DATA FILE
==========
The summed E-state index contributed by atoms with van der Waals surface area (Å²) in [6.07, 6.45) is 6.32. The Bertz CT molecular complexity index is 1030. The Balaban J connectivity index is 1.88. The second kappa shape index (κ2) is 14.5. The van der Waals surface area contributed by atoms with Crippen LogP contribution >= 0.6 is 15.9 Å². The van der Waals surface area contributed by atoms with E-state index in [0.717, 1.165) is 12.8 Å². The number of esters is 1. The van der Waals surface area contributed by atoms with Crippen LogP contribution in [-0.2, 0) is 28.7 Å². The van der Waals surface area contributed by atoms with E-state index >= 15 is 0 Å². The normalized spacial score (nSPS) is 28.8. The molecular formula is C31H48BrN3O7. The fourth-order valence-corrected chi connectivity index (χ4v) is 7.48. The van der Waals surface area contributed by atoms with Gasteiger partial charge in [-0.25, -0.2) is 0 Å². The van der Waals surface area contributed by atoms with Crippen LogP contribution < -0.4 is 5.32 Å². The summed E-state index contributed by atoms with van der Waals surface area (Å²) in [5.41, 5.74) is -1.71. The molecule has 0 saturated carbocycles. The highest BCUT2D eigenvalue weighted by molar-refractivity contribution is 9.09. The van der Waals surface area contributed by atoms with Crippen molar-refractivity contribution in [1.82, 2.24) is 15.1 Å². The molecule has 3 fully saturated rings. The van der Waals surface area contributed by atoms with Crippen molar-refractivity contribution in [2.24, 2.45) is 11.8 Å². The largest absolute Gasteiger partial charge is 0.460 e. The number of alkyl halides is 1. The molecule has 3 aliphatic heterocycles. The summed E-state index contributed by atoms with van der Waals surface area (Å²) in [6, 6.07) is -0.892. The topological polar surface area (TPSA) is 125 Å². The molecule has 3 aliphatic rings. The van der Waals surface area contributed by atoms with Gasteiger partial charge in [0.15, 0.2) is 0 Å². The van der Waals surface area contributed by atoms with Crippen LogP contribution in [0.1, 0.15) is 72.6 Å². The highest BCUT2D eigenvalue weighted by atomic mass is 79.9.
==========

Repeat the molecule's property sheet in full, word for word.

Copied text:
The summed E-state index contributed by atoms with van der Waals surface area (Å²) in [6.07, 6.45) is 6.32. The Bertz CT molecular complexity index is 1030. The Balaban J connectivity index is 1.88. The second kappa shape index (κ2) is 14.5. The van der Waals surface area contributed by atoms with Crippen LogP contribution >= 0.6 is 15.9 Å². The van der Waals surface area contributed by atoms with E-state index in [0.717, 1.165) is 12.8 Å². The number of esters is 1. The van der Waals surface area contributed by atoms with Crippen LogP contribution in [-0.2, 0) is 28.7 Å². The van der Waals surface area contributed by atoms with E-state index >= 15 is 0 Å². The normalized spacial score (nSPS) is 28.8. The molecular formula is C31H48BrN3O7. The fourth-order valence-corrected chi connectivity index (χ4v) is 7.48. The van der Waals surface area contributed by atoms with Gasteiger partial charge in [-0.25, -0.2) is 0 Å². The van der Waals surface area contributed by atoms with Crippen LogP contribution < -0.4 is 5.32 Å². The summed E-state index contributed by atoms with van der Waals surface area (Å²) in [5.41, 5.74) is -1.71. The molecule has 0 saturated carbocycles. The highest BCUT2D eigenvalue weighted by molar-refractivity contribution is 9.09. The van der Waals surface area contributed by atoms with Crippen molar-refractivity contribution in [1.82, 2.24) is 15.1 Å². The molecule has 3 fully saturated rings. The van der Waals surface area contributed by atoms with Crippen molar-refractivity contribution in [2.24, 2.45) is 11.8 Å². The largest absolute Gasteiger partial charge is 0.460 e. The number of alkyl halides is 1. The molecule has 3 aliphatic heterocycles. The summed E-state index contributed by atoms with van der Waals surface area (Å²) in [6, 6.07) is -0.892. The topological polar surface area (TPSA) is 125 Å². The molecule has 3 aliphatic rings. The van der Waals surface area contributed by atoms with Gasteiger partial charge in [0.15, 0.2) is 0 Å². The van der Waals surface area contributed by atoms with Crippen LogP contribution in [0.1, 0.15) is 72.6 Å². The highest BCUT2D eigenvalue weighted by atomic mass is 79.9.